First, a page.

Father Knows Bets


Some men bowl, some fish, some play golf or tennis.

My father is a gambler.

Remember “Easy Money,” the old Billy Joel song? “Take me to the action, take me to the track, take me to a party if they’re bettin’ in the back.” That’s my dad: Jai Lai, the greyhounds, poker, craps, you name it, as far back as I can remember.

I don’t know if he’s a candidate for Gamblers Anonymous, exactly — at 90, he has enough trouble navigating the eight steps from the side of his bed to the toilet, let alone a full twelve steps — but he has the bug fairly bad, that much I can tell you.

I swear to God it was her name that first attracted him to Betsy Klein.

He calls her Bets.

She and her husband Harold lived two doors down from my parents at the Pocahontas Rest Home, and I suppose it was inevitable that, when first Harold and then my mom passed within three weeks of each other, my father and Bets would turn to each other for comfort in their loneliness.

Their December/December romance was a godsend for both of them. My father seemed lost without my mother, and, frankly, I was concerned about his financial future without her steady hand on his leash: back in the ’70s, he’d made a lot of money selling his small medical-testing laboratory to an international conglomerate, and I expect he’d’ve moved straight out to Vegas and gone hog wild at the tables if she hadn’t put him on a hundred-dollar-a-day limit and had the intestinal fortitude to make it stick.


And Bets? Well, Medicare only covered about a quarter of the cost of keeping her and Harold in the posh Pocahontas, and as I got the story their savings at the time of his death were about to run out and they were about to have to begin looking for a cheaper place to live.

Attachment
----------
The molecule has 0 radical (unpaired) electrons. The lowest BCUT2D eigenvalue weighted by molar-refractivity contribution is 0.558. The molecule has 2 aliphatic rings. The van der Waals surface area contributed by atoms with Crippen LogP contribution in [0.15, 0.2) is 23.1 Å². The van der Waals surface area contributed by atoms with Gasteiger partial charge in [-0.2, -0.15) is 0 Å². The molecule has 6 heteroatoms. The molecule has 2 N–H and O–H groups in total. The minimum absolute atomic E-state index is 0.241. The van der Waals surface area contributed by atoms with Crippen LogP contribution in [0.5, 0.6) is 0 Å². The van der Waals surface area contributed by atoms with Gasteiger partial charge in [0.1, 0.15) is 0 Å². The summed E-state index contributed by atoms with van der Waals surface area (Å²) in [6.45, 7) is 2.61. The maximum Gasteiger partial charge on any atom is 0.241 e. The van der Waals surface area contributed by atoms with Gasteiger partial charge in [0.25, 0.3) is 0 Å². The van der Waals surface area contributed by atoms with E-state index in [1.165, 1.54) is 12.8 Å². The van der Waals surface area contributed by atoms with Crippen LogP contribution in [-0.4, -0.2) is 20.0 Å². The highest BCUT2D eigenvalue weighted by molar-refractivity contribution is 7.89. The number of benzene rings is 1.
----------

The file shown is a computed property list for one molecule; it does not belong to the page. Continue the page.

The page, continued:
So, six months after I put on a yarmulke for the first time in decades at mom’s funeral, I donned one again for dad’s wedding.

Afterwards, at the reception, as I slowly spun Bets around the dance floor to the tune of Frank Sinatra’s crooning, I leaned down and thanked her for saving my father from the malaise from which I had found myself incapable of lifting him.

“Now that he’s got you,” I said, “I expect he’s good for another ten years.”

And that sweet little old lady pulled me closer and whispered in my ear, “Wanna bet?”

~ fin ~


Josh Pachter‘s short fiction has been appearing in Ellery Queen’s Mystery MagazineAlfred Hitchcock’s Mystery Magazine, and other periodicals and anthologies since the 1960s. In 2015, Wildside Press published The Tree of Life, a collection of his Mahboob Chaudri stories. He is the editor or co-editor of three anthologies that will be published in 2018: Amsterdam Noir (Akashic Books), The Misadventures of Ellery Queen (Perfect Crime Books), and The Man Who Read Mr. Strang (Crippen & Landru). In his day job, he is the assistant dean for communication studies and theater at Northern Virginia Community College’s Loudoun Campus.